Many observers of Thursday’s federal budget have come to the conclusion that it’s pretty much a stay-the-course document, long, perhaps, on politics and short on detail.
Cuts in some tariffs and increases in others, support for manufacturing companies and plans to expand the skilled workforce for manufacturers — all plans that were pretty widely telegraphed by the Harper government in the days leading up to the budget.
But there’s still plenty of fine print that probably won’t become clear until the government tables its estimates document. Some of the places to look?
Well, the budget promises increased revenues by closing tax loopholes (without being entirely clear on what those loopholes are), while cutting costs at line departments like Defence, and Fisheries and Oceans. And that second one? Well, cuts to DFO should prompt concern here.
DFO is facing a cut of $4 million in 2013-14 and $5 million the next year, on top of hefty cuts last year. After that, the cuts jump to $33 million a year. In the three years beginning in 2015, cuts see the department losing $100 million in funding.
Right now, the government is saying it will find the savings by reducing overhead and duplication in DFO’s administration. The documents claim, “Organizational changes required to generate these savings will not impact front line staff or services to Canadians.”
It’s hard to believe that will be the case; already the victim of regular nip-and-tuck trimming, along with regular major surgery, it’s hard to imagine there’s much fat left anywhere in DFO.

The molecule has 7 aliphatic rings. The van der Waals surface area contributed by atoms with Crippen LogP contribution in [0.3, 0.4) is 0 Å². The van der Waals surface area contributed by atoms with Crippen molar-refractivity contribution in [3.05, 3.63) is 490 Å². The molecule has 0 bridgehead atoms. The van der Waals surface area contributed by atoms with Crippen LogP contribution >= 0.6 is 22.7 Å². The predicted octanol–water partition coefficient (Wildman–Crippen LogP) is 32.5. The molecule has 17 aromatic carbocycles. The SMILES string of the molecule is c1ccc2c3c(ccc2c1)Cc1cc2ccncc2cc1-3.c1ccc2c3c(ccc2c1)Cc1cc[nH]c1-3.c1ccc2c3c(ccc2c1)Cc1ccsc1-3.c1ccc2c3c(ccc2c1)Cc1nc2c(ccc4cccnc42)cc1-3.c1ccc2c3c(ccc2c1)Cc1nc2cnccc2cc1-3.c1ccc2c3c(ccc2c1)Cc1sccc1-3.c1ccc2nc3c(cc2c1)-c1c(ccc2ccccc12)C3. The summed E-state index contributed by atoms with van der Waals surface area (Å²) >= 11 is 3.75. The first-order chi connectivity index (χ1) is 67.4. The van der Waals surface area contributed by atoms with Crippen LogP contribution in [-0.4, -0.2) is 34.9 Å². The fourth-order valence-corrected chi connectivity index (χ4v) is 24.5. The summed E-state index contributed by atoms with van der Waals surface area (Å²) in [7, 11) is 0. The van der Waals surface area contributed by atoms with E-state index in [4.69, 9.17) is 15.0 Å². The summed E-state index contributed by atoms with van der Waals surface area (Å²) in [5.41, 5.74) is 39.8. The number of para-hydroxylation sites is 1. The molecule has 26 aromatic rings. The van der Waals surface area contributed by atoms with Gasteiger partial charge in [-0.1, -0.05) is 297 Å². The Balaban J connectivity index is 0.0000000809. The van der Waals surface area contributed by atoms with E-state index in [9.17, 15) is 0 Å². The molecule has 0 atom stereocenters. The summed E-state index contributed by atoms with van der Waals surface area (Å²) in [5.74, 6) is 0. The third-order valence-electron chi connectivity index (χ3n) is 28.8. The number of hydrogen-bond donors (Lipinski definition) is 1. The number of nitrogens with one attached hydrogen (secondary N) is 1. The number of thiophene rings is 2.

And that’s not good for fisheries science or enforcement.
But in a strange turn of events Thursday, there was other news that might end up help fishing stocks.
The world’s sixth-largest fishing company, Pescanova, which operates 100 factory-freezer vessels — including some that fish the northwest Atlantic — is suddenly in deep financial trouble.
The company filed for insolvency protection on March 1, amidst reports that there is a huge financial discrepancy in its books — the company had debt of 1.5 billion euros last September, but as a result of a “non-quantifiable difference in figures,” that debt might actually be 2.6 billion euros. All in all, it’s a remarkable change of fortunes for the company, which started over 50 years ago in Vigo, Spain — one of the main centres for factory-freezer vessels fishing the nose and tail of the Grand Banks — and it means the fishing giant’s future is up in the air. That doesn’t necessarily mean a change in the fishing effort here — but fishing off Newfoundland is an expensive undertaking for the company.
It would be a strange irony to think that, while our own federal government may be steadfast in diminishing its role in the protection and understanding of fisheries, the world economic collapse may actually come to the aid of the fishery — a fishery which Ottawa seems less and less concerned about.